Last Updated on May 8, 2015, by eNotes Editorial. Word Count: 427
“The Heart” is about social disintegration and the destruction of not only an empire but also a way of life and a historical period, as well as about the strength of the human spirit, which can transcend adversity by means of goodness of the heart. This is the basic theme of the entire oeuvre of the Austrian Georg Trakl, who gave an apocalyptic interpretation of the impending collapse of the Austrian Empire during World War I. In Trakl’s poetry, the doom of his native country is foreshadowed by a sense of decay and the social disintegration that affected both the family and the individual.
Trakl’s vocabulary denoting decay and his extensive use of color were strongly influenced by the French Symbolist poet Arthur Rimbaud. In the context of Trakl’s poems, this imagery acquired new significance, as it came to cluster around his premonitions of the social and political disintegration of his country and his search for personal resolution in poetry and feeling, which he considered redemptive.
Trakl’s sense of social disintegration is often conveyed in his presentation of a polarized sister-brother relationship, the friendship, love, guilt, and suffering of two figures who are envisioned as both the same and irrevocably divided. The female figure, which may be associated with the anima or spiritual part of a person, is usually sublimated or envisioned as a consoling superior being in Trakl’s poems.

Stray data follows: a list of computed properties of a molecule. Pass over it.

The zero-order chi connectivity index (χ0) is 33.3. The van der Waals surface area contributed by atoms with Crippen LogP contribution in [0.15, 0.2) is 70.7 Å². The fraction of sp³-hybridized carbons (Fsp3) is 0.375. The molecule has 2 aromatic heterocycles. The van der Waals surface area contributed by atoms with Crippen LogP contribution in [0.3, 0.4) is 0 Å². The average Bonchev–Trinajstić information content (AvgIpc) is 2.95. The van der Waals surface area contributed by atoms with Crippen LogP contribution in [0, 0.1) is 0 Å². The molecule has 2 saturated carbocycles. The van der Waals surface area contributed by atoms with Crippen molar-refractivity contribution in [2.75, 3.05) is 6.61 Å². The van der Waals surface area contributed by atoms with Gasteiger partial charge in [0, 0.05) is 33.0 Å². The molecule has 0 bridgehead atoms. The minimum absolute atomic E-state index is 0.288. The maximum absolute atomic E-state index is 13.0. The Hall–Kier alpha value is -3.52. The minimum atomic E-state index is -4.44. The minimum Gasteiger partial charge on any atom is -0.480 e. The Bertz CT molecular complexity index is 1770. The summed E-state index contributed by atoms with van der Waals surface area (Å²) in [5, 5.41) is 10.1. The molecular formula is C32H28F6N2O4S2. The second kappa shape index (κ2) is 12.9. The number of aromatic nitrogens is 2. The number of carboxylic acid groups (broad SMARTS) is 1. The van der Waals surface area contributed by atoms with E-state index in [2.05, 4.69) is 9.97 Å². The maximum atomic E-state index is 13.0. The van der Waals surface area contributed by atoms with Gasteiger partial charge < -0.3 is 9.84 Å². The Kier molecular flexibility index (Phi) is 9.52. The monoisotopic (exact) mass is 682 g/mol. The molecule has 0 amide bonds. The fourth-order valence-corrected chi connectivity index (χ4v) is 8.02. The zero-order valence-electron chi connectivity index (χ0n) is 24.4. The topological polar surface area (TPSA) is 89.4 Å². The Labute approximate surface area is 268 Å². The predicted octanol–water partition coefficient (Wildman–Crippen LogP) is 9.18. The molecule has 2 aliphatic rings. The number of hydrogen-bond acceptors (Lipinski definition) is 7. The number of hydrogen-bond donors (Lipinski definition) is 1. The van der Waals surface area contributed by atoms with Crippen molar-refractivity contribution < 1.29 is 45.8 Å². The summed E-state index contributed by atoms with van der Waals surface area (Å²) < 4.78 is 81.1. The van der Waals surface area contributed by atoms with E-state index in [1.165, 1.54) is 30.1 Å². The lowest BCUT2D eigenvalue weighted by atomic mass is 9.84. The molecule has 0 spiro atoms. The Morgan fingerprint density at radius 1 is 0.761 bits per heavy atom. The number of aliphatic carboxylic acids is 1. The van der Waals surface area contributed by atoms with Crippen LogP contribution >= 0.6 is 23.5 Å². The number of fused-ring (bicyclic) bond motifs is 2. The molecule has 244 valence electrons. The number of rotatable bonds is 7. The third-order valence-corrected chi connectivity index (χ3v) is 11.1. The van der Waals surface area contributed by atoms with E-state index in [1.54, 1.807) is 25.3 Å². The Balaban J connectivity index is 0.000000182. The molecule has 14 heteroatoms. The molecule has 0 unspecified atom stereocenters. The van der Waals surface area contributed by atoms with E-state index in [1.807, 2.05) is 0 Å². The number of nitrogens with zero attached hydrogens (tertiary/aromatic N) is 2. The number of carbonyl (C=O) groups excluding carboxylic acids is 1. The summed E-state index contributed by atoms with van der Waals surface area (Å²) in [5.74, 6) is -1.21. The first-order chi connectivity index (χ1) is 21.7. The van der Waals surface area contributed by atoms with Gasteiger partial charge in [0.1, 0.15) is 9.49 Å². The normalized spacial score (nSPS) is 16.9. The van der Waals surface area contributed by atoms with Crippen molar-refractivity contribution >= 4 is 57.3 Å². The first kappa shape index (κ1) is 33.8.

This theme is based on the poet’s passionate and tragic relationship with his sister, but it is strongly influenced by the Russian novelist Fyodor Dostoevski’s figure of Sonia, the heroine of Prestupleniye i nakazaniye (1866; Crime and Punishment, 1886): Sonia’s innate goodness contributed to the preservation of the purity of her heart in spite of adverse and debasing circumstances in her life and to her recognition of the redemptive capabilities of love and the human spirit.
In “The Heart,” polarization in the context of the brother-sister theme takes the form of a movement from a wild, fearful, enervated heart that is aware only of decay to the image of a radiant heart that spreads its light over white snow. The associations of redemption touch upon an awareness of the Austrian landscape; the sense of stability and firmness of the past, conveyed by the image of the fortification; and Catholic associations of the pale moons that surround the youthful female figure to whom the radiant heart belongs. Thus Trakl gathers his tradition and heritage in a few lines and extends the hope for personal redemption in spite of a tragic historical event.
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